Linked data audiofile repository for the Nema project, University of Southampton
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bin
classifiers
examples
lib
rdf
.gitignore
.gitmodules
.htaccess
AFRepoBase.class.php
README
functions.php
index.php
setup.php
webrequest.php

README

afrepo

Bart Nagel <bjn@ecs.soton.ac.uk>
For the Nema project at the University of Southampton
Probably GPL. Contact me to confirm.

From a set of audiofiles, build a linked data driven audiofile repository which 
can be accessed over HTTP.

INSTALLATION AND SETUP

1.	Clone the git repository to somewhere Apache can see it. Apache needs to be 
	set up with mod_rewrite enabled and .htaccess overriding allowed (or you 
	could put the rewrite rule in your main Apache configuration).
2.	Pull in the dependencies:
		$ git submodule init
		$ git submodule update
3.	Write a new PHP file AFRepo.class.php extending AFRepoBase.
	This class dictates the canonical paths to the audiofiles in your 
	repository. It also dictates sets of audiofiles which are the same song (for 
	instance clips, different encodings and so on) and which of those is the 
	preferred version. You can put any logic you like in here (database lookups 
	for instance).
	See AFrepo.*.class.php for examples -- these are the extensions I have 
	written for various existing implementations of afrepo and are otherwise 
	unused.
4.	Optionally write some new classifier classes in the classifiers subdirectory 
	extending from AFClassifier. See the existing ones for examples. Note that 
	some of the existing ones only apply to my particular implementations of 
	afrepo and so are only provided as examples.
5.	Generate symlinks to the audiofiles:
		$ bin/makelinks

At this point your afrepo should be working but of limited use since no 
audiofiles have been classified.

6.	Run some classifiers over your audiofiles:
		$ bin/classify
	That will run all available classifiers on all songs. See its usage message 
	for how to do things such as list the available classifiers, run only 
	particular classifiers, classify only particular audiofiles or force 
	classification even if the classifier has already been run for that file:
		$ bin/classify --help

If Musicbrainz IDs were found for one or more audiofiles the RDF will now show 
them.

7.	Optionally force generation of all RDF, which, if a triplestore is set up, 
	will also have the effect of populating the triplestore.
		$ bin/generateall
	You'll probably want to make sure the permissions allow the webserver to 
	later modify those files with something like this:
		$ sudo chown -R :www-data rdf
		$ sudo chmod -R g+w :www-data rdf

RETRIEVING INFORMATION FROM THE COMMANDLINE

To get RDF for a particular file from the commandline:
	$ bin/rdf path_of_audio_file
or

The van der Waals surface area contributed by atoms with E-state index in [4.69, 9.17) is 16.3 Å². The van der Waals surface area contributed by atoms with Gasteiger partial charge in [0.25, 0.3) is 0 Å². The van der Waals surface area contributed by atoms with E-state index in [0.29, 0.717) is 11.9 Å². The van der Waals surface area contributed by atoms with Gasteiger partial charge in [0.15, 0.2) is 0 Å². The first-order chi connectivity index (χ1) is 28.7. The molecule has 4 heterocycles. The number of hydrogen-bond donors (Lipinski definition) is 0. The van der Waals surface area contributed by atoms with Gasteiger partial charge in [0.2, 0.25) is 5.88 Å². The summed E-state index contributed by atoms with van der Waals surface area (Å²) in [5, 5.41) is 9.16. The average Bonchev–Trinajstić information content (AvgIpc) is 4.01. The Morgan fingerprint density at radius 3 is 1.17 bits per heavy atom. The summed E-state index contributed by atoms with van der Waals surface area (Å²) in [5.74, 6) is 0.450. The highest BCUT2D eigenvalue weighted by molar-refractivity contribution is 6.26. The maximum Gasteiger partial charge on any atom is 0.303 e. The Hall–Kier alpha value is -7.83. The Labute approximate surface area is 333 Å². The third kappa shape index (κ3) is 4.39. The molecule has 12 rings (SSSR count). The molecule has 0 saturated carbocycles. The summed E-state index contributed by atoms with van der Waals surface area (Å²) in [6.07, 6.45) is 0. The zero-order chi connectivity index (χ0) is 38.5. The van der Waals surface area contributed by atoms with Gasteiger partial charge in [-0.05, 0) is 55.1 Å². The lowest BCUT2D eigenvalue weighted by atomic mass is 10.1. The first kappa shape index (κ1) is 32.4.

$ bin/rdf --id id_of_audio_file
The --format switch can be used to get that in a different format Arc supports:
	$ bin/rdf --format Turtle path_of_audio_file

To see information about a particular audiofile (including looking up any MBIDs 
with which it has been classified in order to see the artist, title and so on 
according to Musicbrainz) use the fileinfo script:
	$ bin/fileinfo path_of_audio_file

To see statistics about the audiofile repository (classifier hit rate and so on) 
use the stats script:
	$ bin/stats
This can be slow for large repositories, particularly if they use database 
lookups. Its --progress switch is handy in these cases.

Note that usage instructions and lists of options for all scripts in the bin 
subdirectory are available by giving each the --help argument:
	$ bin/allfiles --help

USING THE REPOSITORY

For basic usage instructions navigate to the afrepo directory with your browser. 
All representations for a given audiofile are found at the same URI using 
content negotiation, perhaps with a "303 See Also" redirection to the 
information resource. For instance, assuming the afrepo directory is available 
at
	http://localtest.localhost/repo1/
(this is the string returned by the getURIPrefix method of your AFRepo class), 
the audiofile with the ID 0123456789abcdef0123456789abcdef can be found at
	http://localtest.localhost/repo1/0123456789abcdef0123456789abcdef

Depending on the Accept header sent by your browser you will get different 
responses. With web browsers (which generally have text/html pretty high up in 
the preference list) you'll be redirected with a 303 code to the information 
resource URI (the same with a trailing underscore) and will then get the HTML 
representation. To get the RDF in Turtle format you could try
	$ curl -LH "Accept: text/turtle" 
	http://localtest.localhost/repo1/0123456789abcdef0123456789abcdef
(the -L flag is required to follow the redirection) or to listen to the audio 
you could try
	$ mplayer http://localtest.localhost/repo1/0123456789abcdef0123456789abcdef
(which with current versions of mplayer will fail since it doesn't send an 
Accept header and so receives a "300 Multiple Choices" response, but I've 
submitted a patch for that).

TODO

-	An interactive (possibly web based, possibly text mode) classifier to choose 
	between the various classifications which have been made or manually 
	intervene if no MBIDs were found or none of them are correct/acceptable.